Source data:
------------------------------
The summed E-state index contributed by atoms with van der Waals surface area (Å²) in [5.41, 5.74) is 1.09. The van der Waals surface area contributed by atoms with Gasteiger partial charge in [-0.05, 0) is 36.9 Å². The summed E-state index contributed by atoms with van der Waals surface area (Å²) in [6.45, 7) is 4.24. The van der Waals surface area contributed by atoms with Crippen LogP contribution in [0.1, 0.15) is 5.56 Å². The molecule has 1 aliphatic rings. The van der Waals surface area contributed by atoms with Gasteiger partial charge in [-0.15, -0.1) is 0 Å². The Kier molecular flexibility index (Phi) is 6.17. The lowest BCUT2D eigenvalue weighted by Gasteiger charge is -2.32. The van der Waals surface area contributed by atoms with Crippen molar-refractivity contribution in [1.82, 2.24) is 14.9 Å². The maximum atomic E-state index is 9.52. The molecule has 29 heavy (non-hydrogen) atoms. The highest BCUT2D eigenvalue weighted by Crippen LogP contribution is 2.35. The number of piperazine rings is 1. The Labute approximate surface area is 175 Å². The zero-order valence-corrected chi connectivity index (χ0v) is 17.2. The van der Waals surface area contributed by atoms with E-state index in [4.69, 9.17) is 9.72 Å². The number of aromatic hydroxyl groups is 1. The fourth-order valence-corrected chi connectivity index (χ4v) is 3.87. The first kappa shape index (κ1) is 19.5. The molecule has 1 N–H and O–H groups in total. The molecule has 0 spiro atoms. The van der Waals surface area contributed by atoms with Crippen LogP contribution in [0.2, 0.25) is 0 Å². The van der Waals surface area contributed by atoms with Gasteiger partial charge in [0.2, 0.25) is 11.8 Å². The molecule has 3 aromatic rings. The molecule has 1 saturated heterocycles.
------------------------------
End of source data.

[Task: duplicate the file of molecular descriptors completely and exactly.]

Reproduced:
The summed E-state index contributed by atoms with van der Waals surface area (Å²) in [5.41, 5.74) is 1.09. The van der Waals surface area contributed by atoms with Gasteiger partial charge in [-0.05, 0) is 36.9 Å². The summed E-state index contributed by atoms with van der Waals surface area (Å²) in [6.45, 7) is 4.24. The van der Waals surface area contributed by atoms with Crippen LogP contribution in [0.1, 0.15) is 5.56 Å². The molecule has 1 aliphatic rings. The van der Waals surface area contributed by atoms with Gasteiger partial charge in [-0.15, -0.1) is 0 Å². The Kier molecular flexibility index (Phi) is 6.17. The lowest BCUT2D eigenvalue weighted by Gasteiger charge is -2.32. The van der Waals surface area contributed by atoms with Crippen molar-refractivity contribution in [1.82, 2.24) is 14.9 Å². The maximum atomic E-state index is 9.52. The molecule has 29 heavy (non-hydrogen) atoms. The highest BCUT2D eigenvalue weighted by Crippen LogP contribution is 2.35. The number of piperazine rings is 1. The Labute approximate surface area is 175 Å². The zero-order valence-corrected chi connectivity index (χ0v) is 17.2. The van der Waals surface area contributed by atoms with E-state index in [4.69, 9.17) is 9.72 Å². The number of aromatic hydroxyl groups is 1. The fourth-order valence-corrected chi connectivity index (χ4v) is 3.87. The first kappa shape index (κ1) is 19.5. The molecule has 1 N–H and O–H groups in total. The molecule has 0 spiro atoms. The van der Waals surface area contributed by atoms with Crippen LogP contribution in [0.2, 0.25) is 0 Å². The van der Waals surface area contributed by atoms with Gasteiger partial charge in [0.2, 0.25) is 11.8 Å². The molecule has 3 aromatic rings. The molecule has 1 saturated heterocycles.